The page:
Hannah Al-Shaghaha of Slater Heelis explains break clauses, and their role in tenenacy agreements.
A large number of my clients are commercial tenants and following the financial earthquake that shook the nation in 2008, commercial tenants are adopting a more cautious approach by taking shorter leases.
Almost every client of mine also insists on a tenant break clause, the purpose of which is to allow a commercial tenant to exit the premises earlier than the termination date in the lease.
Almost all tenant break clauses I deal with are ‘conditional’ break clauses. They require pre-conditions to be complied with before the break clause can take effect. As such, great care and good drafting is required to ensure that the break conditions are reasonable and exercisable.
There has been a significant number of court cases on break clauses since 2010 and the upshot is break clause conditions are construed very strictly; it all depends on the literal construction/drafting of (1) the pre-conditions and (2) the break notice requirements. Failure to comply with the pre-conditions and/or serve the break notice correctly will invalidate the break clause.
Commonly, a landlord will request the following pre-conditions before the break date:
- Payment of all rents due under the lease
- Ensuring there are no breach of the repairing covenants in the lease
- Ensuring that vacant possession is provided
These conditions are onerous and almost impossible to perform in their literal form. If there is any breach of a covenant, no matter how trivial, such breach will frustrate the right to break.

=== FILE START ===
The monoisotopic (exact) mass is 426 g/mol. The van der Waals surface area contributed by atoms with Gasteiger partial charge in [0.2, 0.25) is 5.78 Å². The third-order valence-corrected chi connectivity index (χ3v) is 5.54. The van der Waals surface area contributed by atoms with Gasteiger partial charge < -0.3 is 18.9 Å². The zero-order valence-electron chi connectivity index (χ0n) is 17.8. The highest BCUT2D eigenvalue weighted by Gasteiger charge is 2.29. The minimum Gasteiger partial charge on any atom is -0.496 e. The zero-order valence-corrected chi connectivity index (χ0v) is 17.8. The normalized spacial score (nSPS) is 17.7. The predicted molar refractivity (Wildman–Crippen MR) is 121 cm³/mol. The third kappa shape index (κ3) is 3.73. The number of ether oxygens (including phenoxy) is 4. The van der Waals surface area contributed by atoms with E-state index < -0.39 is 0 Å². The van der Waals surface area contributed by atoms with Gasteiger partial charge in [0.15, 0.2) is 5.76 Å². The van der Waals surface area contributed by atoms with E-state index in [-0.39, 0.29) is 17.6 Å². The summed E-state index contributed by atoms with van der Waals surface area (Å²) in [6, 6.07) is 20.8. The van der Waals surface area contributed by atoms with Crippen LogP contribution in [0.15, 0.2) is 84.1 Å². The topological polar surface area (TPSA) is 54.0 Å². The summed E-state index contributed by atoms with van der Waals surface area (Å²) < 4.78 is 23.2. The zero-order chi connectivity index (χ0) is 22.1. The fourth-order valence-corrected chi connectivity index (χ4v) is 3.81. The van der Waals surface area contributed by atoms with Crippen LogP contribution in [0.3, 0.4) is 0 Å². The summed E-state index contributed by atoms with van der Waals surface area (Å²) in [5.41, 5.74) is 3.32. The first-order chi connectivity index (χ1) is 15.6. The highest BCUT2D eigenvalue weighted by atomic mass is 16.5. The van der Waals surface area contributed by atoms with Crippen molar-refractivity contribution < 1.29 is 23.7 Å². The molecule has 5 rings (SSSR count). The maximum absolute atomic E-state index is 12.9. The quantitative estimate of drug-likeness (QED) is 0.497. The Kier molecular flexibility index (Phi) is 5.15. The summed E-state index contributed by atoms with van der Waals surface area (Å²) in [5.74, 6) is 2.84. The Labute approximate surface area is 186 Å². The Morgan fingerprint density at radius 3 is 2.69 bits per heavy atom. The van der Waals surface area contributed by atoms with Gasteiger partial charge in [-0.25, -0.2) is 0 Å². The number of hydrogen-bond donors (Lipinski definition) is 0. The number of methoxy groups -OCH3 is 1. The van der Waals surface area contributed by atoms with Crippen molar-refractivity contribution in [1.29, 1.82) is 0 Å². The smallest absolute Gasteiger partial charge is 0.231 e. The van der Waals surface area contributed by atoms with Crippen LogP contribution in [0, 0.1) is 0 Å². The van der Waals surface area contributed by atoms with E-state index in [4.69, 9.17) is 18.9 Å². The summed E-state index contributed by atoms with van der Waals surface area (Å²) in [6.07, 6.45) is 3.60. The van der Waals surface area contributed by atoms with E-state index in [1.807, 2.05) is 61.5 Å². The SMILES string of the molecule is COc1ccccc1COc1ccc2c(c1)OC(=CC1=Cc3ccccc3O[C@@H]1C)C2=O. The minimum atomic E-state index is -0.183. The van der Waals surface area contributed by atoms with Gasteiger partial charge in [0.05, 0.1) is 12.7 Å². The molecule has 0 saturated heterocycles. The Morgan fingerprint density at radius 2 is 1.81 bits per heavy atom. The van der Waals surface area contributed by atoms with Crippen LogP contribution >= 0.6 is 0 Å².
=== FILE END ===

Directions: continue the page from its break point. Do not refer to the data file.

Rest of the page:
Payment of all rents will include all rents/sums even those sums which have not yet been demanded by the landlord.
‘Vacant possession’ has a very strict legal meaning which goes beyond a literal interpretation of the phrase. For example, failure to remove partitioning walls and two workman remaining on the property to carry out remediation works were both deemed as not providing vacant possession.
I would recommend that these conditions are either removed or altered substantially.
In addition to complying with the pre-conditions, it is equally just as important that the correct break notice is given. When is it given, where, how is it served and to whom is critically important.
The devil is in the detail and the detail should be contained in the lease. The lease should say what form the notice should take, who can serve it and when the notice must be served. Make sure you know who your current landlord is. Do not confuse the managing agents (who collect the rent) with your landlord. Notice will be invalid if served on the wrong entity.
Check where the notice is to be served and when is it deemed served. Do not assume the notice is to be sent to the landlord’s registered office, this needs to be checked when drafting the lease.
With break clauses playing an increasingly important role in tenancy agreements, taking specialist legal advice before any agreement is signed can be worth its weight in gold. As a tenant, it is crucial you are aware of the exact terms and conditions you will need to satisfy should you wish to successfully execute a break clause.
As a specialist in commercial leases, I can advise on both break clauses included in existing lease agreements and the provision of clauses in new contracts, giving you greater protection and peace of mind.
You can call me on 0161 672 1426 or email firstname.lastname@example.org
This article was originally published on Place Resources.